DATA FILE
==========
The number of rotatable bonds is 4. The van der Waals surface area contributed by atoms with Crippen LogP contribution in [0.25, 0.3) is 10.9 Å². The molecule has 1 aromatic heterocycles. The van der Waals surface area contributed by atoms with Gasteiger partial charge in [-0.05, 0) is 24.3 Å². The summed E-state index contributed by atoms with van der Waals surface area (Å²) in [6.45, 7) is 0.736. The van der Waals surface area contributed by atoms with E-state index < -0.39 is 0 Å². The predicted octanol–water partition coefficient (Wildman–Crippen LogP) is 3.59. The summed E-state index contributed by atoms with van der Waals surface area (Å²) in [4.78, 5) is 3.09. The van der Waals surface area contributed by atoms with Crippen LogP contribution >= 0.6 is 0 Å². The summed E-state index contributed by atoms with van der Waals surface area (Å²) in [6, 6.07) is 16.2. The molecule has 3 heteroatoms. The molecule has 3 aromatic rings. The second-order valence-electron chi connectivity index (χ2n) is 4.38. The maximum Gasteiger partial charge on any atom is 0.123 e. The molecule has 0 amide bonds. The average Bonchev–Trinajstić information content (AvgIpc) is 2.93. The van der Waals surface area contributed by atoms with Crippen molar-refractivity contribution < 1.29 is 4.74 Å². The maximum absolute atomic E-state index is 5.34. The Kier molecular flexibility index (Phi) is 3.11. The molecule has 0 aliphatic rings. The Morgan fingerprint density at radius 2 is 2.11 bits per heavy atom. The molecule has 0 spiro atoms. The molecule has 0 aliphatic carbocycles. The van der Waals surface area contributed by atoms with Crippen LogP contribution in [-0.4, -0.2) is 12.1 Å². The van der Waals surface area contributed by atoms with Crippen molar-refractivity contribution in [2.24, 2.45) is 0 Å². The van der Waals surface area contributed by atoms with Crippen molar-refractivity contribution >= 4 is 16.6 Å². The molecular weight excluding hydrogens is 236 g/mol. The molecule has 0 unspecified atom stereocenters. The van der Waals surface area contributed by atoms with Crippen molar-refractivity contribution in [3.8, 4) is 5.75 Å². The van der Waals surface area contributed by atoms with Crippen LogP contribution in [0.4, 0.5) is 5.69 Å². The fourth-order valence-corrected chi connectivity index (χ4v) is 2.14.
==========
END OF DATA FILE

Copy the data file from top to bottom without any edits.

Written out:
The number of rotatable bonds is 4. The van der Waals surface area contributed by atoms with Crippen LogP contribution in [0.25, 0.3) is 10.9 Å². The molecule has 1 aromatic heterocycles. The van der Waals surface area contributed by atoms with Gasteiger partial charge in [-0.05, 0) is 24.3 Å². The summed E-state index contributed by atoms with van der Waals surface area (Å²) in [6.45, 7) is 0.736. The van der Waals surface area contributed by atoms with E-state index < -0.39 is 0 Å². The predicted octanol–water partition coefficient (Wildman–Crippen LogP) is 3.59. The summed E-state index contributed by atoms with van der Waals surface area (Å²) in [4.78, 5) is 3.09. The van der Waals surface area contributed by atoms with Crippen LogP contribution >= 0.6 is 0 Å². The summed E-state index contributed by atoms with van der Waals surface area (Å²) in [6, 6.07) is 16.2. The molecule has 3 heteroatoms. The molecule has 3 aromatic rings. The second-order valence-electron chi connectivity index (χ2n) is 4.38. The maximum Gasteiger partial charge on any atom is 0.123 e. The molecule has 0 amide bonds. The average Bonchev–Trinajstić information content (AvgIpc) is 2.93. The van der Waals surface area contributed by atoms with Crippen molar-refractivity contribution < 1.29 is 4.74 Å². The maximum absolute atomic E-state index is 5.34. The Kier molecular flexibility index (Phi) is 3.11. The molecule has 0 aliphatic rings. The Morgan fingerprint density at radius 2 is 2.11 bits per heavy atom. The molecule has 0 spiro atoms. The molecule has 0 aliphatic carbocycles. The van der Waals surface area contributed by atoms with Crippen LogP contribution in [-0.4, -0.2) is 12.1 Å². The van der Waals surface area contributed by atoms with Crippen molar-refractivity contribution in [2.24, 2.45) is 0 Å². The van der Waals surface area contributed by atoms with Crippen molar-refractivity contribution >= 4 is 16.6 Å². The molecular weight excluding hydrogens is 236 g/mol. The molecule has 0 unspecified atom stereocenters. The van der Waals surface area contributed by atoms with Crippen molar-refractivity contribution in [3.8, 4) is 5.75 Å². The van der Waals surface area contributed by atoms with Crippen LogP contribution in [0.4, 0.5) is 5.69 Å². The fourth-order valence-corrected chi connectivity index (χ4v) is 2.14.